Dec 25, 2020
Military radar regulations block development and risk scuttling Paris’s green energy expansion plans.
France wants to build a lot more wind power, but that’s clashing with the country’s powerful military.
France has the lowest-emitting big economy in the world thanks to the nuclear power that generates about three-quarters of its electricity, but President Emmanuel Macron has promised to power down some of those reactors and bring nuclear down to 50 percent of its power mix by 2035.
In its place, Macron wants France to have a third of its energy to come from renewables by 2030, which means the onshore wind that currently generates about 4 percent of France’s electricity will have to more than double within a decade.
Pauline Le Bertre, CEO of industry lobby France Énergie Éolienne, said one of the biggest obstacles to wind development is the French military, which has effectively banned "wind farms on between 45 and 47 percent of French territory because of military and aviation regulations."
Le Bertre said turbines cannot be placed within a 30-kilometer radius of radar installations out of fear that they might interfere with the signal, which makes it difficult to find free land for new developments.
"The population is quite spread out here," she said. "In many parts of the country you just don’t have spare fields in which to place a wind farm."
The French wind energy sector has long pressured the military to employ the use of infill radar systems which use 3-D beams to distinguish between planes, turbines and other ground-level clutter while detecting targets and estimating their height.
The systems, originally developed in Denmark in 2008, have since been approved for use near military installations in the U.K. and were recently installed at Glasgow’s international airport.
Le Bertre said that the technology "would eliminate the interference ... but the army has no interest in addressing the issue."
She also complained that military authorities also rejected modifying the regulation that obliges turbines to be topped by blinking red beacons to ward off low-flying aircraft.
"That light is a huge nuisance to civilians who want dark skies in the countryside," she said. "In other countries, turbines are equipped with a special detection system that only activates the beacon when planes are nearby, but here again the army wasn’t willing to discuss it."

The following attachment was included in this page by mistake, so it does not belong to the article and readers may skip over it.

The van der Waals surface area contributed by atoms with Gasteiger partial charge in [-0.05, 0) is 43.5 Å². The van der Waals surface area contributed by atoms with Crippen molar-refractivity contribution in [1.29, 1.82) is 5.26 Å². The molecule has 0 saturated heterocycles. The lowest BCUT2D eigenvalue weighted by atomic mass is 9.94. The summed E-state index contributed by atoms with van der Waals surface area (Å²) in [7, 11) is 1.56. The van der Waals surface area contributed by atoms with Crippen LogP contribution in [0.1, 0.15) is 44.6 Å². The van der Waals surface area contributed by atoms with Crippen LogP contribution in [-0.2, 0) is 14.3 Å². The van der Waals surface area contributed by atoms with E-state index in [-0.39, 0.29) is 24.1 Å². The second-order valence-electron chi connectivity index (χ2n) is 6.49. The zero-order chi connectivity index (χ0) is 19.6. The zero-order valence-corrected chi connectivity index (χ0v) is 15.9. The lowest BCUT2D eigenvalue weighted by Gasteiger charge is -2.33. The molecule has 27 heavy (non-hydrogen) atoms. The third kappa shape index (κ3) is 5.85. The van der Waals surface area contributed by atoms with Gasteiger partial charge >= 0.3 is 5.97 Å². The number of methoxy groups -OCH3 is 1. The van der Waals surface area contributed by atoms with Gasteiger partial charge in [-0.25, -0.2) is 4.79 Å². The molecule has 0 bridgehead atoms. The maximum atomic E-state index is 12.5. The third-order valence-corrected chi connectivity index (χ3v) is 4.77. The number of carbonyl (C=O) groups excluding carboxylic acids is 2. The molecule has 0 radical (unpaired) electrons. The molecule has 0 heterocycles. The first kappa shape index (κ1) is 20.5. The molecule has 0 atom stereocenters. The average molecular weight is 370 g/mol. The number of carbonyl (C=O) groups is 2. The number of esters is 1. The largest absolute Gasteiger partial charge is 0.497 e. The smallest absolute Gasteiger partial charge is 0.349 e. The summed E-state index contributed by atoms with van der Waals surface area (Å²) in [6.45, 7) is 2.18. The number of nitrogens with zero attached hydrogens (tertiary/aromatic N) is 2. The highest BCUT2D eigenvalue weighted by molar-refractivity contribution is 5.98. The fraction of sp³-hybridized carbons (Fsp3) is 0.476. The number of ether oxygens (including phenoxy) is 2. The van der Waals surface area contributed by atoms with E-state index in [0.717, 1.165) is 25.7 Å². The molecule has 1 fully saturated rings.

The French defense ministry denied that its regulations have a big impact on new wind developments. A ministry spokesperson said in an email that the rules were there to "ensure the safety of the French" and it "cannot compromise on this point."
"The military is very supportive of the development of wind power and does its utmost to find solutions that promote the achievement of public energy policy objectives," the spokesperson said, pointing out that more than 1,000 wind turbines had been built in areas used for military operations.
The ministry said it is looking into radar exclusion zones and contemplating "the installation of additional military radars, interconnected with the national surveillance network" in high wind zones. The results of an upcoming study, which aims to establish if radars can coexist with wind farms, are expected at the end of February.
While wind may be a problem, the same doesn’t apply to all renewables. The military said it had recently rolled out a new energy strategy focused on reducing its dependence on petroleum projects and set aside more than 2,000 hectares of land for the development of photovoltaic projects during the next five years.
According to the French military, more than 9,000 square kilometers of military areas with high wind potential were "released" following a ministry reassessment in 2018, but even with the military veto lifted, development in those areas has been hampered by other regulatory constraints.
"The obstacles are like confetti: they’re everywhere," said Le Bertre, who added that biodiversity regulations aimed at protecting local and migrating bird species were especially onerous in the southern half of the country.
"Every roadmap calls for multiplying our onshore wind production by at least 2.5 by 2028," added Le Bertre. "Without strong political will we’ll keep developing infrastructure, but we won’t meet the goal."
France’s planned wind expansion is in line with the larger, European Green Deal objective of dramatically expanding renewable energy — including onshore wind — so that at least 32 percent of the bloc’s energy needs come from renewables by 2030.
But such a boost in wind power is unlikely to happen if Paris doesn’t take steps to slash the red tape hampering new wind developments. According to industry group WindEurope, new French onshore projects take six to eight years to get off the ground because of regulations and permitting processes.
"As someone who spent years working for the French state, I know that regulations don’t just exist for pleasure: they address the concerns of the people and protect landscapes and biodiversity," said EDF Renewables CEO Bruno Bensasson. "But regulations could be simplified, clarified."